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Opposition will scrutinise big council spending cuts
5:00pm Thursday 12th December 2013 in News
WITH Oxfordshire County Council being faced with finding a further reduction in its spending of more than £60m over the next four years, effective scrutiny of this year’s budget process will be more important than ever.
The scrutiny process is about challenging the county’s cabinet and senior officers about their budget proposals with the aim of ensuring that they are robust, properly thought through and realistic.
It is therefore to be welcomed that, for the first time in a number of years, the council’s main scrutiny committee is chaired by the leader of the opposition, Councillor Liz Brighouse, and I, a Liberal Democrat, am now deputy chairman.
There can now be no accusation that the Conservatives are giving themselves an easy ride.
The role of the scrutiny committee is not to act as an opposition, that is for the council chamber, but it is to make sure that the work behind the proposals has been done diligently.
At our meeting on Monday we will be going through the budget proposals area by area.
We will ask searching questions about what the proposed cuts will mean to service users and checking that the proposals are feasible.
For example, we will look at the budget for children’s centres, a highly valued service that has benefited each of my children in turn along with many thousands of other families across the county.
I welcome the announcement that no centres will now close, and I am glad the Conservatives have bowed to public pressure.
But we now need to know how the £7m savings in the children’s budget will be made without closures.
We will want to ask about what the impact is likely to be on children’s centres and other services, how the cabinet thinks the savings can be delivered, and look at how the impact on children and families is going to be assessed.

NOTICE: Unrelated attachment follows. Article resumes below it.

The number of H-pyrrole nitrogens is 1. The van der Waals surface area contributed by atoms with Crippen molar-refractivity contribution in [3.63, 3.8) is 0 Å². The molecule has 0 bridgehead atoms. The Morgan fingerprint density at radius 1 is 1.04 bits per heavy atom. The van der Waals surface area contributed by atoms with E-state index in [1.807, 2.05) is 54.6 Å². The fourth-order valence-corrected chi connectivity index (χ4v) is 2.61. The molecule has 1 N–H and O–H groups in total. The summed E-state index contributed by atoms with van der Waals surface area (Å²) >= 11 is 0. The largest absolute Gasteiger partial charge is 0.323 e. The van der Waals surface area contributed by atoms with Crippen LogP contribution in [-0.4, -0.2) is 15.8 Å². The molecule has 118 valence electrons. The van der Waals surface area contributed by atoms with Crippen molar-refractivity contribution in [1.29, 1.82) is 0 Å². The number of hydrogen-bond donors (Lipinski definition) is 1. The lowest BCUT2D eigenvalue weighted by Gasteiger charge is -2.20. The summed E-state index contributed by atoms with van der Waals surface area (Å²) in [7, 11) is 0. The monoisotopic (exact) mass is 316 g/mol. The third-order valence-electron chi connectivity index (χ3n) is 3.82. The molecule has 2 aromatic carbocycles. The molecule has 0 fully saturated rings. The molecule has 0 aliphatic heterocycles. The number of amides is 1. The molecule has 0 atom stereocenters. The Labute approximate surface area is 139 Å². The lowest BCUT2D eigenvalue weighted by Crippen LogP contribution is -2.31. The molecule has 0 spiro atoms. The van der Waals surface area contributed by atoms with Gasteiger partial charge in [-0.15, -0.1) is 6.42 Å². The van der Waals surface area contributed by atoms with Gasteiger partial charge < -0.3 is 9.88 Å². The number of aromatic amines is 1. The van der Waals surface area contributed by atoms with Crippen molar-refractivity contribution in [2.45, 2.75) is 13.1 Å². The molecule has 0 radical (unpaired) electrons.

Other services are also under pressure and we will be looking at them too.
The largest number of complaints I get as a councillor are about the state of the roads and pavements. Pedestrians, cyclists and car users alike are all suffering because of poor maintenance and years of under-investment.
So we will be looking closely at the likely impact of a further £15m cut from the environment budget that covers highways maintenance. In the new year we’ll also be taking a look at whether the current approach to repairing the roads is effective. I’m certainly not convinced it is.
Adult social care is also under pressure. The proposal is to cut £22m from that budget too and we will be seeking assurances that the county will be in a position to continue to support the growing number of very vulnerable people reliant on our care services.
Overall the county council is facing an extremely difficult budget round, and those of us on the scrutiny committee, of all parties, will be doing our best to ensure that the proposals stack up, that the implications of them are understood, and that they will be delivered in a way that provides the best possible deal for local residents.
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